Tuesday, February 2, 2016

Bee-Friendly Gardening: "BeeGinners" Garden Tips and Lessons Learned

Shared with Permission | Read the Full Article at Fix.Com
We've been busy working on our bee friendly garden over the past year, and things are certainly buzzing! The new garden has now been through its first summer-to-summer annual cycle and, when we were invited to share this honeybee infographic with our readers, we thought that it would be a great time to reflect on our first year of dedicated bee-friendly gardening (the bee-ginning so to speak...hehe...).

Food: Planting nectar-rich food sources. Nectar (the raw ingredient of honey) is a sugary solution produced by flowers to lure pollinators. Some plants are inherently more abundant than others, but environmental conditions such as temperature, soil conditions, aspect, etc can also affect nectar levels. Foraging bees visit only one species at a time, so mass plantings or repeating the same plants around your garden helps provide an ample supply.  Interestingly, bees are most drawn to yellow, blue, and purple flowers if any of those work in your garden scheme.

Tips: Check out our idea sheet on plants for bees, birds and butterflies for inspiration, and investigate your local bee-friendly options for best planting including natives for your area, and check your local "pest" species to avoid anything your council may have categorised as invasive or restricted.  Make a few notes in your free garden journal on new plants to try in your garden.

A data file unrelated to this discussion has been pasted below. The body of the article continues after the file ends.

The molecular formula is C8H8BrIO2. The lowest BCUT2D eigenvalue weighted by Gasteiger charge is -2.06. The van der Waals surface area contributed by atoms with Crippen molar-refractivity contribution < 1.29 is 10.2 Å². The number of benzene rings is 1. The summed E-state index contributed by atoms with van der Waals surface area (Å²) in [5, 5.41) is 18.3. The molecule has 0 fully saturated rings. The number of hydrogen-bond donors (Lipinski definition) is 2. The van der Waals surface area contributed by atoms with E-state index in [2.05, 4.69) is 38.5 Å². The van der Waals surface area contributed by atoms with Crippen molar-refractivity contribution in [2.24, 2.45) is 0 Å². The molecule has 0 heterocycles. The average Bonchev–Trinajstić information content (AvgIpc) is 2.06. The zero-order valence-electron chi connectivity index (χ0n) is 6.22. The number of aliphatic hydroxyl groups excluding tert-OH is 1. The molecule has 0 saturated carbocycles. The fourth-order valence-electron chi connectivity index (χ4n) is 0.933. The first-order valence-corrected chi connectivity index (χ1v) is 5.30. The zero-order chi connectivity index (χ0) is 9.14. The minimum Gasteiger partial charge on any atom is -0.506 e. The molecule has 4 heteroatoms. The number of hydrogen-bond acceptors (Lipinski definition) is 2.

We have been having great success drawing bees into the new garden with our plantings thus far, and I have high hopes that things will get even better as existing plants mature and we (finally!) get around to planting out the remaining semi-empty beds now that some of the interfering renovation work (like exterior painting and scaffolding) is over and our youngest puppy has matured enough not to trample, taste, or dig up all the smaller bedding plants.  You will be entertained to know that his favourite outdoor napping position is completely on top of one of my (now pancaked) convolvulous plants.  Must be nice, soft, and cool with all that silky silver foliage! Read more about safer gardening with pets and check out our idea sheet for pet-friendly gardening.

The most popular plants in our bee-buffet seem to be the lavender (we currently have three species, all mass planted in different areas) and the old-fashioned iceberg roses, but the bees seem to be enjoying just about everything as the plants cycle through the blooming seasons.  The monarch butterflies are enjoying the garden as well, and seem especially fond of the hydrangeas.  Pollination seems to be going well too, based upon the seeds developing in our flower beds and the tasty things growing on our young fruit trees and in the vegetable gardens and berry patch.

Water: Ensure fresh clean water is reliably available. Bees need water to cool their hives in warm weather and dilute food for their larvae.  A shallow pool where they can land on the margins (or rocks / water plants in larger sources) works nicely.  We definitely didn't want any standing water around our garden to add to the mosquito population, but our fresh water birdbath (and sometimes even the dog's drinking dishes!) have been working well.